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1 review, 8 user ratings

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Reversal of Fortune
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by MP Bartley

"The voice of truth."
4 stars

There are some actors who are a pleasure to simply listen to, regardless of the quality of the film they're in, because of the way they talk. Orson Welles, Peter Lorre, and James Mason come to mind - and Jeremy Irons is another.

And it's his voice as Claus von Bulow, the millionaire lawyer accused and then jailed for the attempted murder of his wife, Sunny (Glenn Close), that elevates a fairly standard true life tale of dubious individuals and a miscarriage of justice into something gripping, engrossing and fascinating.

Claus is awaiting jail time for his conviction of attempted murder on his heiress wife which has left her in a coma, but in one last gamble to clear his name, hires shrewd law professor Alan Dershowitz (Ron Silver) to assemble a team from his law students and prove that Sunny lapsed into her condition as a result of her chronic diabetes, alcoholism and reliance on medication. Alan agrees, despite the reservation of his students and himself, about Claus' character - the evidence against him seems pretty damning, but Alan is confident they can overturn it regardless.

It doesn't sound like a film that subverts the cliches of the genre that it exists in, and it doesn't. Based on a true story, it probably couldn't, but what saves it from TV movie of the week territory is the magnificent performance at the heart of it all.

Usually the best thing in any film he's in, Irons struts through the film with an arrogant prowl, purring out his lines with this voice that's like a blend of oil and liquid gold. Charming yet creepy at the same time, his voice is key to what we should feel about Claus. Preening with wealth and privileged superiority, Claus rarely seems remotely threatened by the possibility of jail time. Instead, he views it as a challenge, almost amused that someone as mighty as he could be brought down to earth by the trivialities of the justice system.

Loquacious to the extreme, Irons puffs himself up every time he speaks, Claus clearly used to people hanging on his every word, and fond of making speeches when a mere sentence would do. In complete contrast the schlubby and eagle-eyed Alan (Silver's drollness is perfect here) cuts through all that to get to the heart of the matter. There's a moment of great humour where Claus stirs himself to deliver a speech of great importance to his defensive case that Alan cuts through with an impatient, "Claus, please..." The film thrives on the contrast between the monied European aristo and the New York Jew. They couldn't be more polar opposites, yet the case draws them together, and credit Barbet Schroeder's direction for not making that the cliche that it seems, either.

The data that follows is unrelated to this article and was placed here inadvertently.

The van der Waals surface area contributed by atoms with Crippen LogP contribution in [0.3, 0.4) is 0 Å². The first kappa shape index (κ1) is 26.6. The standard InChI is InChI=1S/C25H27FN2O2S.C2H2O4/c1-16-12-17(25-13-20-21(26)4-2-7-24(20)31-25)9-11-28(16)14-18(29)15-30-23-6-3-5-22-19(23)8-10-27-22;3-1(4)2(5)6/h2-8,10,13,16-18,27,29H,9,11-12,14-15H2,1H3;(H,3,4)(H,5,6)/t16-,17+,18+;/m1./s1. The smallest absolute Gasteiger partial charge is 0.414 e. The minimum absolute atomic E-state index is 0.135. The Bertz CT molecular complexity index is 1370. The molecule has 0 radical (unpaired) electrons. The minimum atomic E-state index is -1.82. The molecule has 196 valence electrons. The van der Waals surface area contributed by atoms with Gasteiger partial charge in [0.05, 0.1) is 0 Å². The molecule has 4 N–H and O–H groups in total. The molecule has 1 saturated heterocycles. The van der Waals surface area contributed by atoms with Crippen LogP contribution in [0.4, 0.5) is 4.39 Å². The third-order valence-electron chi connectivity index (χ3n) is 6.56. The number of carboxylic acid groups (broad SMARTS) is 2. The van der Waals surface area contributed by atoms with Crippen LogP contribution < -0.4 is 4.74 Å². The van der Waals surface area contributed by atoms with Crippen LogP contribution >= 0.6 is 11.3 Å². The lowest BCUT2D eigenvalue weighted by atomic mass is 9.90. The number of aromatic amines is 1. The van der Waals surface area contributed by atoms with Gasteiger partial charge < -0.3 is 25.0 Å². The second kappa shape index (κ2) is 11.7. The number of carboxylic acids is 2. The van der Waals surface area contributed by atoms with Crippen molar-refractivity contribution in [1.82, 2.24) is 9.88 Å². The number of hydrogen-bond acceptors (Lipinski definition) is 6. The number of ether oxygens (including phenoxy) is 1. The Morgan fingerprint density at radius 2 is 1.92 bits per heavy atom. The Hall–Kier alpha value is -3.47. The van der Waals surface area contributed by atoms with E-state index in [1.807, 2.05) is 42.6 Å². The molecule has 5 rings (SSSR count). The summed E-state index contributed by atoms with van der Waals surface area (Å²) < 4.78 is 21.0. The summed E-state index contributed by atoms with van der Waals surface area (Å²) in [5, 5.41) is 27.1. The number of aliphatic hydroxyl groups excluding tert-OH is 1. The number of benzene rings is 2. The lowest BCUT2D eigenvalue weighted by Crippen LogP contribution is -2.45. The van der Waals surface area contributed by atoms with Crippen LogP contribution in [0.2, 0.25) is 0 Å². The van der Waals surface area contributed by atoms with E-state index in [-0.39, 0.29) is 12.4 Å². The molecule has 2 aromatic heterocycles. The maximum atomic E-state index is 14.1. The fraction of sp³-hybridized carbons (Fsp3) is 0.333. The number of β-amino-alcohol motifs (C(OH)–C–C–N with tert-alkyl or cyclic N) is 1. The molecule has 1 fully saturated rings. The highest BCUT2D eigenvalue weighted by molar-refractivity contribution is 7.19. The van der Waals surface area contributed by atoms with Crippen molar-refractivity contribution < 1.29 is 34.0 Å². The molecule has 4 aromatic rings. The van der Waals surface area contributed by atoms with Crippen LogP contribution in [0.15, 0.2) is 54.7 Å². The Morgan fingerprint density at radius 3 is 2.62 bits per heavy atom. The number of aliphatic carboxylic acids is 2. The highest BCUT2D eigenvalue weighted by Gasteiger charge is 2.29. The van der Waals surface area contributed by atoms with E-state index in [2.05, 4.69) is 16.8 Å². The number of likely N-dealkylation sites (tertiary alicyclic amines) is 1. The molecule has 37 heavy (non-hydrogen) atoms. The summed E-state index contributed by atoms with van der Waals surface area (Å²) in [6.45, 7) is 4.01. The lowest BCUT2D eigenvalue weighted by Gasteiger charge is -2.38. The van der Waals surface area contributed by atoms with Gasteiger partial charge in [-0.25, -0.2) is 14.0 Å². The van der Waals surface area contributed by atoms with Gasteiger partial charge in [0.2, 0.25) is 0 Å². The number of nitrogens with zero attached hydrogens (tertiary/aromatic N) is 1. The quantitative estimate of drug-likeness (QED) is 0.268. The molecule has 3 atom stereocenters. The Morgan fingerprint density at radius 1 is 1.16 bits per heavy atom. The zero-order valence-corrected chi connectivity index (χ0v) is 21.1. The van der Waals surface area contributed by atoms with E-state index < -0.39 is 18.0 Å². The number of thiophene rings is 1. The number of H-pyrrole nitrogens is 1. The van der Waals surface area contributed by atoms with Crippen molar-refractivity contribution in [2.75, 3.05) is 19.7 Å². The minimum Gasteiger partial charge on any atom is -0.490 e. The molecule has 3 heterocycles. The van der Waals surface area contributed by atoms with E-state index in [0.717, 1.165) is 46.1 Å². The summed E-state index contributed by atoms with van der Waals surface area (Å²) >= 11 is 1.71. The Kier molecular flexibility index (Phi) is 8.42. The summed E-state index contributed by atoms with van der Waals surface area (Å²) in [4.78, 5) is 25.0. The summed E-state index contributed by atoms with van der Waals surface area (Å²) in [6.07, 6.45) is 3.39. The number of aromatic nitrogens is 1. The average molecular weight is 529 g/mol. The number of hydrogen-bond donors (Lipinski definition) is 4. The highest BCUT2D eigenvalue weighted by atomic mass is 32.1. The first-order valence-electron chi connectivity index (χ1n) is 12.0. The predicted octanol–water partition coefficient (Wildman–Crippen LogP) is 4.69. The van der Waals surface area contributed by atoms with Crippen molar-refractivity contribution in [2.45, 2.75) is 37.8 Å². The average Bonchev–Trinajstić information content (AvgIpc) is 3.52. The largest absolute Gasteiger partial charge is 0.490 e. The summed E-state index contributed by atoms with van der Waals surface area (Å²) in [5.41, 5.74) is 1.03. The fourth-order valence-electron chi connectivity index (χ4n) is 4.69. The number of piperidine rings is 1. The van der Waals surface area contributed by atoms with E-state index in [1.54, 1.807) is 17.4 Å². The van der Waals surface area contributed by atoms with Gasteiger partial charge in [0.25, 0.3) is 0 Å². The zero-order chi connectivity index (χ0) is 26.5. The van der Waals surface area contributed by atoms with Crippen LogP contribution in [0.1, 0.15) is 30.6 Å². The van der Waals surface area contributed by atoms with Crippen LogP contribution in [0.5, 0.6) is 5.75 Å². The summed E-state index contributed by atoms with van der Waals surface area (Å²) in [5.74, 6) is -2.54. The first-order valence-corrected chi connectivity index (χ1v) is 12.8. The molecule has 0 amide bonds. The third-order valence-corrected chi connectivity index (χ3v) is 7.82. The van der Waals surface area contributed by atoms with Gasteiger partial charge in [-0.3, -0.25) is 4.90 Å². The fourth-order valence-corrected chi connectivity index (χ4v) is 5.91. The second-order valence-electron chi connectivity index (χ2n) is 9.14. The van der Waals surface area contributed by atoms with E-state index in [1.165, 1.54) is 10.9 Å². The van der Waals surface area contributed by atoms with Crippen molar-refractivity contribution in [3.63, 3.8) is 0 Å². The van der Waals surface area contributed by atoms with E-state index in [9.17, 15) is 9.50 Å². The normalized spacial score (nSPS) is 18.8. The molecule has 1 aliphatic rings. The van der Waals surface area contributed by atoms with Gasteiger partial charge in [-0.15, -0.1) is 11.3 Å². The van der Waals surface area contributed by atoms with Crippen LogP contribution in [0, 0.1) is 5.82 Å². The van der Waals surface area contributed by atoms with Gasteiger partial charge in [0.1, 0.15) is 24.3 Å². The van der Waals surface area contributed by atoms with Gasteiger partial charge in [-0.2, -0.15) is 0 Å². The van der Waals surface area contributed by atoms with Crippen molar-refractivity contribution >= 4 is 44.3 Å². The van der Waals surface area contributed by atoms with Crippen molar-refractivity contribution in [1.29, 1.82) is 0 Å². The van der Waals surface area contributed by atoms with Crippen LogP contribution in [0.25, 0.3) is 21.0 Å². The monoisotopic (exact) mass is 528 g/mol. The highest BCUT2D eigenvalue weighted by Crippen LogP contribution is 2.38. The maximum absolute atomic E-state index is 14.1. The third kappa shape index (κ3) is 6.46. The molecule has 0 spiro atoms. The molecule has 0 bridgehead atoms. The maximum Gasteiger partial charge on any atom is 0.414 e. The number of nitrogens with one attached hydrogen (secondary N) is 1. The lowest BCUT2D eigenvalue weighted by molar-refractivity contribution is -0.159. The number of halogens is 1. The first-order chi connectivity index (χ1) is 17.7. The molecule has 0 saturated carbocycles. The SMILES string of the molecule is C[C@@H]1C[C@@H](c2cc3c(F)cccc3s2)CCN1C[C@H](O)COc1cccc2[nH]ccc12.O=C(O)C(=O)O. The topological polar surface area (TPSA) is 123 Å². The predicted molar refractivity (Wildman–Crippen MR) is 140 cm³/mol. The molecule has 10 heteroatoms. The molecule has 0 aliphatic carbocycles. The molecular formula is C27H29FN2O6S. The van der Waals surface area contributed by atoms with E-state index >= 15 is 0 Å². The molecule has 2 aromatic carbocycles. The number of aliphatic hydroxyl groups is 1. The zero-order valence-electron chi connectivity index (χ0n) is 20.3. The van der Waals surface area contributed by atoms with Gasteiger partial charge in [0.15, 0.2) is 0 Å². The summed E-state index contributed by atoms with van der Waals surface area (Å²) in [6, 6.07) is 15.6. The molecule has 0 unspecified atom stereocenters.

If the film does fall prey to the bad fashions of the '80s at times (Alan wears a truly horrendous cream cardigan at one point -and why do films from the '80s seemingly date worse than any other decade?) it also casts a sharply critical eye on the Yuppy, get-rich-as-fast-as-you-can culture at the time, too. Cutting back in flashbacks to the von Bulow's marriage, it arranges their delicate and materialistic world around them like a house of cards made from crystal. Claus flaunts his lovers in front of Sunny, yet neither seem overly concerned to get out of the marriage as the money and privilege suits both of them. It's a chilly marriage at best, literally so as at one point Irons climbs into the marital bed wearing a woolly jumper and earmuffs.

This vaguely unsettling set-up is where the moral ambiguity lies. How easy is it to believe Claus' explanation of events when he's as morally empty as he clearly is? Does a man who shows little to no remorse towards his wife's condition really deserve a man of Alan's talents on his side in a legal battle? It's these cleverly phrased questions that course through the film, without ever being spelled out obviously, that also helps Reversal of Fortune gain a life that transcends its limited boundaries.

If the bookending sequences of a narration from a comatose Glenn Close are an unconvincing attempt to jazz the material up in a way that seems unnatural and forced, they're mere flaws that are forgotten in the majesty of Irons' performance. It can't be stressed enough just how good he is and it is he that gives the final scene in the film the chilly and creepy power that it has. Just thinking of his smile now gives me goosebumps. Brr....

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originally posted: 11/05/11 08:49:27
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User Comments

2/13/17 morris campbell intriguing raises alot of good questions 4 stars
5/06/07 fools♫gold Rashomon and Primal Fear combined, and better than both. 5 stars
12/25/04 Phil M. Aficionado A bit choppy, but still inventive and intriguing with questions ir raises, Irons is great 4 stars
11/04/03 Kelli excellent, Irons=greatness 5 stars
4/07/03 Jack Sommersby Entertaining, but it's got a tv-movie quality that dissipates its power. Irons is A+! 3 stars
4/22/02 Charles Tatum Jeremy Irons is a god. 5 stars
4/08/02 Jenny Tullwartz Good portrayl by Irons, Silver underapreciated, Close a great actress even playing comatose 5 stars
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  17-Oct-1990 (R)
  DVD: 13-Mar-2001



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